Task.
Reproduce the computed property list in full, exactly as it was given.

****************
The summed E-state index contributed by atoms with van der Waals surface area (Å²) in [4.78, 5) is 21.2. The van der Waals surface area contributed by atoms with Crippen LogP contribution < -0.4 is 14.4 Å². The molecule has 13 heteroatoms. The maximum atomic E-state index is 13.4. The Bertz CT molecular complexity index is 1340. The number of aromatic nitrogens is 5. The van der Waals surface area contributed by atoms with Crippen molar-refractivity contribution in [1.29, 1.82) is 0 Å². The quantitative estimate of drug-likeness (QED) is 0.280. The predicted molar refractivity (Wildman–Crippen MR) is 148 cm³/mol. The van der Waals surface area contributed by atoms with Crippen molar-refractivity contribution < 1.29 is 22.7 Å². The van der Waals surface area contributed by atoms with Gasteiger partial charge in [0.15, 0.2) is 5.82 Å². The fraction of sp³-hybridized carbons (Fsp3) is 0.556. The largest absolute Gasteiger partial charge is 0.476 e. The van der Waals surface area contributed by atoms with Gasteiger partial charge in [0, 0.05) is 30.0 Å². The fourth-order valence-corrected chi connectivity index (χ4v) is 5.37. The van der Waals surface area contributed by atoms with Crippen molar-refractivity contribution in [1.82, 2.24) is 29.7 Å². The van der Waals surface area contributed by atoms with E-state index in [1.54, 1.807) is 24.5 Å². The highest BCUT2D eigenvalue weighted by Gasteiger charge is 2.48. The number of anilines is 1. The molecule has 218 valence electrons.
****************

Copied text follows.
The summed E-state index contributed by atoms with van der Waals surface area (Å²) in [4.78, 5) is 21.2. The van der Waals surface area contributed by atoms with Crippen LogP contribution < -0.4 is 14.4 Å². The molecule has 13 heteroatoms. The maximum atomic E-state index is 13.4. The Bertz CT molecular complexity index is 1340. The number of aromatic nitrogens is 5. The van der Waals surface area contributed by atoms with Crippen molar-refractivity contribution in [1.29, 1.82) is 0 Å². The quantitative estimate of drug-likeness (QED) is 0.280. The predicted molar refractivity (Wildman–Crippen MR) is 148 cm³/mol. The van der Waals surface area contributed by atoms with Crippen molar-refractivity contribution < 1.29 is 22.7 Å². The van der Waals surface area contributed by atoms with Gasteiger partial charge in [0.15, 0.2) is 5.82 Å². The fraction of sp³-hybridized carbons (Fsp3) is 0.556. The largest absolute Gasteiger partial charge is 0.476 e. The van der Waals surface area contributed by atoms with Gasteiger partial charge in [0, 0.05) is 30.0 Å². The fourth-order valence-corrected chi connectivity index (χ4v) is 5.37. The van der Waals surface area contributed by atoms with Crippen molar-refractivity contribution in [1.82, 2.24) is 29.7 Å². The van der Waals surface area contributed by atoms with E-state index in [1.54, 1.807) is 24.5 Å². The highest BCUT2D eigenvalue weighted by Gasteiger charge is 2.48. The number of anilines is 1. The molecule has 218 valence electrons.